Metropolitan Opera 2023-24 Review: La Bohème
A Spectacular Cast Bonds Together & Revives Puccini’s OperaBy Jennifer Pyron
Photo: ©Met Opera press
Metropolitan Opera is presenting Puccini’s “La Bohème” with set designs by the masterful Franco Zeffirelli for its 2023-24 season run with a total of 18 performances which began on October 10th, continuing through January 3, 2024.
The season opener marked the 1,347th performance at the opera house, and in order to not get lost in the mix, stakes were high for this new season’s cast to be a knockout.
Carlo Rizzi Honors Puccini’s Score
Last year’s production of “Bohème” at the Met was an outstanding run thanks to music director Yannick Nézet-Séguin’s invigorating conducting performances. Conducting this most beloved and familiar opera for his first time in house, audience members experienced Puccini’s music through Nézet-Séguin’s lens of exhilarating passion, sensitivity and flair. He immensely raised the bar then, and while he does not conduct this season’s run of “La Bohème,” his brilliant work continues to make a positive difference at the helm as music director.
For this year’s production, Italian conductor Carlo Rizzi leads the way– and he is an interesting choice. His Met performances for last season, including “Medea,” “Tosca,” and “Don Carlo,” were met with anticipated reviews, so it’s not surprising to mention how one might feel about him being in the hot seat for “La Bohème.” However the result of his performance, honoring Puccini’s score by attuning his focus solely on the music, would surely be the best route for him to take. And he did just that.
Rizzi’s interpretation of Puccini on opening night was nothing new. In fact, and this is a good thing, he adhered to the score as his only blueprint to follow. He left no room for additional interpretations to get in the way of Puccini’s framework, the nuanced details that brilliantly capture human emotionality through love and loss. In “La Bohème” there is no villain, only love. There is no heaven, only loss. And Rizzi allowed Puccini’s music to illuminate this as the ultimate truth.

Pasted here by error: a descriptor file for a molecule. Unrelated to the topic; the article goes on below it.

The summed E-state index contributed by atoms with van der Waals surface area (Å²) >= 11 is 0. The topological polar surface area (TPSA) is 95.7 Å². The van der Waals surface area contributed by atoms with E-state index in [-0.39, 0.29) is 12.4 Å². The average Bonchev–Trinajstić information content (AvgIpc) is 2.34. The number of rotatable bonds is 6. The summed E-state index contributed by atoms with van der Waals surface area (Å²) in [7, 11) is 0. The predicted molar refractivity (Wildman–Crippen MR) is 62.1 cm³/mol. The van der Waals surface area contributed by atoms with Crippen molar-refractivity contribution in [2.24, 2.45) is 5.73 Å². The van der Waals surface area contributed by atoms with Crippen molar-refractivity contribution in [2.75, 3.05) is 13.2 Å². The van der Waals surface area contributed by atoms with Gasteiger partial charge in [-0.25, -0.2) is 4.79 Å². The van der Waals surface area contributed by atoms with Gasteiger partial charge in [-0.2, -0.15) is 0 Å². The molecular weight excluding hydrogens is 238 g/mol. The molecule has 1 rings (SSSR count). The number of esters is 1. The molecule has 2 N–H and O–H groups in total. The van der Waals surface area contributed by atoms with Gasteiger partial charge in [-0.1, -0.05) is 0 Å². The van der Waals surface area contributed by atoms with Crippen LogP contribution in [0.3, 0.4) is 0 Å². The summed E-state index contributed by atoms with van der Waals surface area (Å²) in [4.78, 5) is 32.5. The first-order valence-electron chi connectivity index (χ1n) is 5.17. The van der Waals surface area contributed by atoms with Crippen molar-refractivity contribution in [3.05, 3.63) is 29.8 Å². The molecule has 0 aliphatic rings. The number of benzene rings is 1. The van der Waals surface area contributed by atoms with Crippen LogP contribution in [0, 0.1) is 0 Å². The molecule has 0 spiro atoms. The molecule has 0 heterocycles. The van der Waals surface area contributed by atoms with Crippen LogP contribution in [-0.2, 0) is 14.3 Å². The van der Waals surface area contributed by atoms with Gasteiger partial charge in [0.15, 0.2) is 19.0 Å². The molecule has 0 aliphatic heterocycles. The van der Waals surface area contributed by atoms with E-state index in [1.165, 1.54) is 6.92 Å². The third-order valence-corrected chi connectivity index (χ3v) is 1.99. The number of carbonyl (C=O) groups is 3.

The Met Opera Orchestra under Rizzi’s direction sounded surefooted in their sumptuous journey throughout Puccini’s score. For once, there was even enough space for the harpist to be heard! The most delicate of all instruments filled the Met’s house and plucked at the heartstrings of listeners. The string section as a whole was also genuinely warm and lustrous in their sound. Together they embodied a brilliant tide of sorrow and sadness that was overwhelmingly haunting. One might have touched their own face to feel tears falling without even knowing it. Their swelling sounds pulsed and carried the weight of Puccini’s remorse– an inescapable crushing reality lingered…
Ukrainian soprano Olga Kulchynska as “Bohème’s” Musetta is a highly anticipated highlight of this season. She also makes her role debut as Liù in the Met’s “Turandot” beginning May 29, 2024. Both operas are not to be missed. Kulchynska’s voice rattles the soul of listeners. So much so, that one might declare her to be the greatest impact of the night. Musetta’s role in “La Bohème” does not carry the same amount of expectations as Mimì. Instead, the soprano must make their mark immediately out of the gate in Act two with “Quando m’en vo.” This aria determines more than meets the eye, and for Olga Kulchnska it determined her historical moment at the Met.